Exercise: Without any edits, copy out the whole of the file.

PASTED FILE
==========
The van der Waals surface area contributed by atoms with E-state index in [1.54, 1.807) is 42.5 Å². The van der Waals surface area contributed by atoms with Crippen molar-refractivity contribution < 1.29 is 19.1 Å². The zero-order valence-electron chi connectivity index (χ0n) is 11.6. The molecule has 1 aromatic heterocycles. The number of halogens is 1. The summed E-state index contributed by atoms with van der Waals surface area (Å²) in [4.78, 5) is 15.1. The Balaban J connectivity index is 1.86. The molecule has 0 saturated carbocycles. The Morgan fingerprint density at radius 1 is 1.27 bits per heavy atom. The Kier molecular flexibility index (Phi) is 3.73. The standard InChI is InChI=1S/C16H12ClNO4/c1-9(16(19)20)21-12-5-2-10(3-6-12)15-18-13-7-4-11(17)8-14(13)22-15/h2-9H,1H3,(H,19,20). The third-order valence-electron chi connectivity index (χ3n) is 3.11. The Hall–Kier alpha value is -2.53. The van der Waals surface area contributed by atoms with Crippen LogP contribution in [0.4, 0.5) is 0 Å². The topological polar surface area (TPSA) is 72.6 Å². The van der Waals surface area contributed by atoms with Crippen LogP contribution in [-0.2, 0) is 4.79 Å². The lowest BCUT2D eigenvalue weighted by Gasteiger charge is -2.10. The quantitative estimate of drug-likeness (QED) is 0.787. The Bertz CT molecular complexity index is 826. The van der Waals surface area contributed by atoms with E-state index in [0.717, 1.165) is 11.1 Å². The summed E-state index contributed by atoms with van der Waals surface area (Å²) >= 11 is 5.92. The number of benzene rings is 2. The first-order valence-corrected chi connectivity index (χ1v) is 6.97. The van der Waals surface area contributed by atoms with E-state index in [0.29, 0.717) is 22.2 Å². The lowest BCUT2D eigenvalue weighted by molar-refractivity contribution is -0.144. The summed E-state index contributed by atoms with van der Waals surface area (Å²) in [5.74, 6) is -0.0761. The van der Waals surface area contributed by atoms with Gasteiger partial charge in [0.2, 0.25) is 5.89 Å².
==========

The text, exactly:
The van der Waals surface area contributed by atoms with E-state index in [1.54, 1.807) is 42.5 Å². The van der Waals surface area contributed by atoms with Crippen molar-refractivity contribution < 1.29 is 19.1 Å². The zero-order valence-electron chi connectivity index (χ0n) is 11.6. The molecule has 1 aromatic heterocycles. The number of halogens is 1. The summed E-state index contributed by atoms with van der Waals surface area (Å²) in [4.78, 5) is 15.1. The Balaban J connectivity index is 1.86. The molecule has 0 saturated carbocycles. The Morgan fingerprint density at radius 1 is 1.27 bits per heavy atom. The Kier molecular flexibility index (Phi) is 3.73. The standard InChI is InChI=1S/C16H12ClNO4/c1-9(16(19)20)21-12-5-2-10(3-6-12)15-18-13-7-4-11(17)8-14(13)22-15/h2-9H,1H3,(H,19,20). The third-order valence-electron chi connectivity index (χ3n) is 3.11. The Hall–Kier alpha value is -2.53. The van der Waals surface area contributed by atoms with Crippen LogP contribution in [0.4, 0.5) is 0 Å². The topological polar surface area (TPSA) is 72.6 Å². The van der Waals surface area contributed by atoms with Crippen LogP contribution in [-0.2, 0) is 4.79 Å². The lowest BCUT2D eigenvalue weighted by Gasteiger charge is -2.10. The quantitative estimate of drug-likeness (QED) is 0.787. The Bertz CT molecular complexity index is 826. The van der Waals surface area contributed by atoms with E-state index in [0.717, 1.165) is 11.1 Å². The summed E-state index contributed by atoms with van der Waals surface area (Å²) >= 11 is 5.92. The number of benzene rings is 2. The first-order valence-corrected chi connectivity index (χ1v) is 6.97. The van der Waals surface area contributed by atoms with E-state index in [0.29, 0.717) is 22.2 Å². The lowest BCUT2D eigenvalue weighted by molar-refractivity contribution is -0.144. The summed E-state index contributed by atoms with van der Waals surface area (Å²) in [5.74, 6) is -0.0761. The van der Waals surface area contributed by atoms with Gasteiger partial charge in [0.2, 0.25) is 5.89 Å².